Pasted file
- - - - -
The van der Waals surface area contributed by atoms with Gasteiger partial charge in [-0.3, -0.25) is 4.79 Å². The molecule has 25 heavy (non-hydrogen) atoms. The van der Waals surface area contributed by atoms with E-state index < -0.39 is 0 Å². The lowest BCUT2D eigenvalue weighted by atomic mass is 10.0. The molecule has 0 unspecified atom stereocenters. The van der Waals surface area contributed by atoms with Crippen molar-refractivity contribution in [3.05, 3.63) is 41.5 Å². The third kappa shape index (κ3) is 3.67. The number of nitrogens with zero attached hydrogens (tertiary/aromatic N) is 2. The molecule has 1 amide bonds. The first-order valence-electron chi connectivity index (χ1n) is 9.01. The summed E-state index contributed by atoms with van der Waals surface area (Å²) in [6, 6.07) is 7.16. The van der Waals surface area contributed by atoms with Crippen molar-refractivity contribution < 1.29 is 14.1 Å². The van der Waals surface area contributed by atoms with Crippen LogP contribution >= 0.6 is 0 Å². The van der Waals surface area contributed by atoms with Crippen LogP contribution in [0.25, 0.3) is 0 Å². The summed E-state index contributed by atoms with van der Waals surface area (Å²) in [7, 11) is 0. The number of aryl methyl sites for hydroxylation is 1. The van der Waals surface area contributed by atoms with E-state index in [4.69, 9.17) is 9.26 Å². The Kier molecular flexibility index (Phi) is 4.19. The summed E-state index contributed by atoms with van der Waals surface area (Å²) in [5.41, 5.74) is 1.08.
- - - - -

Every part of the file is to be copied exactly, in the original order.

The van der Waals surface area contributed by atoms with Gasteiger partial charge in [-0.3, -0.25) is 4.79 Å². The molecule has 25 heavy (non-hydrogen) atoms. The van der Waals surface area contributed by atoms with E-state index < -0.39 is 0 Å². The lowest BCUT2D eigenvalue weighted by atomic mass is 10.0. The molecule has 0 unspecified atom stereocenters. The van der Waals surface area contributed by atoms with Crippen molar-refractivity contribution in [3.05, 3.63) is 41.5 Å². The third kappa shape index (κ3) is 3.67. The number of nitrogens with zero attached hydrogens (tertiary/aromatic N) is 2. The molecule has 1 amide bonds. The first-order valence-electron chi connectivity index (χ1n) is 9.01. The summed E-state index contributed by atoms with van der Waals surface area (Å²) in [6, 6.07) is 7.16. The van der Waals surface area contributed by atoms with Crippen molar-refractivity contribution < 1.29 is 14.1 Å². The van der Waals surface area contributed by atoms with Crippen LogP contribution >= 0.6 is 0 Å². The van der Waals surface area contributed by atoms with Crippen LogP contribution in [0.25, 0.3) is 0 Å². The summed E-state index contributed by atoms with van der Waals surface area (Å²) in [7, 11) is 0. The number of aryl methyl sites for hydroxylation is 1. The van der Waals surface area contributed by atoms with E-state index in [4.69, 9.17) is 9.26 Å². The Kier molecular flexibility index (Phi) is 4.19. The summed E-state index contributed by atoms with van der Waals surface area (Å²) in [5.41, 5.74) is 1.08.